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La alfarería Aconcagua ha demostrado un gran potencial para abordar y participar del debate de la organización social en la zona central de Chile siendo las materias primas arcillosas, el estilo y la iconografía los estudios principales para dicho objetivo. Es por ello que se plantea que los pigmentos (escasamente abordados en la literatura) poseen su cadena operativa propia y, por lo mismo, se pueden inferir otras características de la producción y una escala geográfica como de interacción social distinta al resto de las materias primas cerámicas. Estas características intrínsecas, son las que motivan a pensar que se puede aportar información nueva y complementaria a la discusión sobre el comportamiento de las comunidades alfareras de la región. Es por ello que se estudió la cadena operativa y las escalas socioterritoriales derivadas del estudio de los pigmentos a partir de distintos análisis arqueométricos aplicados a la cerámica Aconcagua Salmón de Chile Central durante el Periodo Intermedio Tardío. Se realizó una caracterización composicional a partir de las técnicas LA-ICP-MS y RAMAN; a las que se sometieron 122 fragmentos provenientes de doce sitios de la Zona Central. Los resultados reconocieron la existencia de cinco recetas, de las cuales tres se componen principalmente de cobre, hierro y arcilla, dos de plomo y una especial de manganeso y hierro. Los minerales detectados por RAMAN en asociación a la información de la geología regional permitieron establecer que los pigmentos son manufacturados localmente, y que su obtención y procesamiento permiten inferir dos escalas socioterritoriales: 1) a nivel de microrregión a partir de los minerales colorantes y 2) a nivel de sitio producto del aglutinante arcilloso. Sin embargo, se reconoce la existencia de un proceso tecnológico compartido respecto a la producción pigmentaria. A su vez, incorporando los resultados de investigaciones previas, se pudo inferir que las prácticas asociadas al procuramiento y preparación de las materias primas de la producción Aconcagua se expresan a nivel multiescalar: sitio, microrregión y región. En síntesis, las materias primas de la cerámica Aconcagua Salmón permite entender y discutir la tradición del Periodo Intermedio Tardío como fenómeno local y regional a la vez.
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Maya Blue is a pigment found in different archaeological sites of different cultures from Mesoamerica and also in colonial buildings in Mexico and Cuba. This pigment is made from a thermally treated mixture of indigo and palygorskite. In this paper, pigment samples from Aztec and non‐Aztec archaeological sites as well as reference Yucatecan palygorskites were studied to assess their differences. The characterization of the samples has been carried out by a combination of a crystal‐chemical point analyses using electron microscopy, to obtain the structural formulae of the palygorskite crystals, and studies using High Resolution X‐Ray diffraction. The data presented here show evidences that the palygorskite used by the non‐Aztec cultures, such as the Maya, is compatible with palygorskite from known sources in the Yucatan Peninsula, while the palygorskite used by the Aztec culture is different in its structure and has an origin that is still unknown.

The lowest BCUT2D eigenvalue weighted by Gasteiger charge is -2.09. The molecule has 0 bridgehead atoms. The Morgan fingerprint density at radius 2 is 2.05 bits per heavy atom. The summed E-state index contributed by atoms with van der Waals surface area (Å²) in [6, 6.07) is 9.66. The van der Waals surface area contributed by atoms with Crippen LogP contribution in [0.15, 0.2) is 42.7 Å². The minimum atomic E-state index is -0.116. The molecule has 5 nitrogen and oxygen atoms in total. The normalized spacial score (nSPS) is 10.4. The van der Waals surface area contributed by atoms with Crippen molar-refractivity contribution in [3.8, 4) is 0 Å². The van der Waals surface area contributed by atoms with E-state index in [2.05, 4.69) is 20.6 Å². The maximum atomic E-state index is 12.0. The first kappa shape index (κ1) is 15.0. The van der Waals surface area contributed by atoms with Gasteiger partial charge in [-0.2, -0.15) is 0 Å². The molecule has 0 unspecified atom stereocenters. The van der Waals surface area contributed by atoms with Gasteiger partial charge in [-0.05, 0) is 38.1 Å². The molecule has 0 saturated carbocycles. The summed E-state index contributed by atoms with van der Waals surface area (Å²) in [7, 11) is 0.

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Investigations in the now-submerged cave systems on the Yucatán Peninsula continue to yield evidence for human presence during the Pleistocene-Holocene transition. Skeletal remains are scattered throughout the caves of Quintana Roo, most representing individuals who died in situ. The reasons why they explored these underground environments have remained unclear. Here, we announce the discovery of the first subterranean ochre mine of Paleoindian age found in the Americas, offering compelling evidence for mining in three cave systems on the eastern Yucatán over a ~2000-year period between ~12 and 10 ka. The cave passages exhibit preserved evidence for ochre extraction pits, speleothem digging tools, shattered and piled flowstone debris, cairn navigational markers, and hearths yielding charcoal from highly resinous wood species. The sophistication and extent of the activities demonstrate a readiness to venture into the dark zones of the caves to prospect and collect what was evidently a highly valued mineral resource.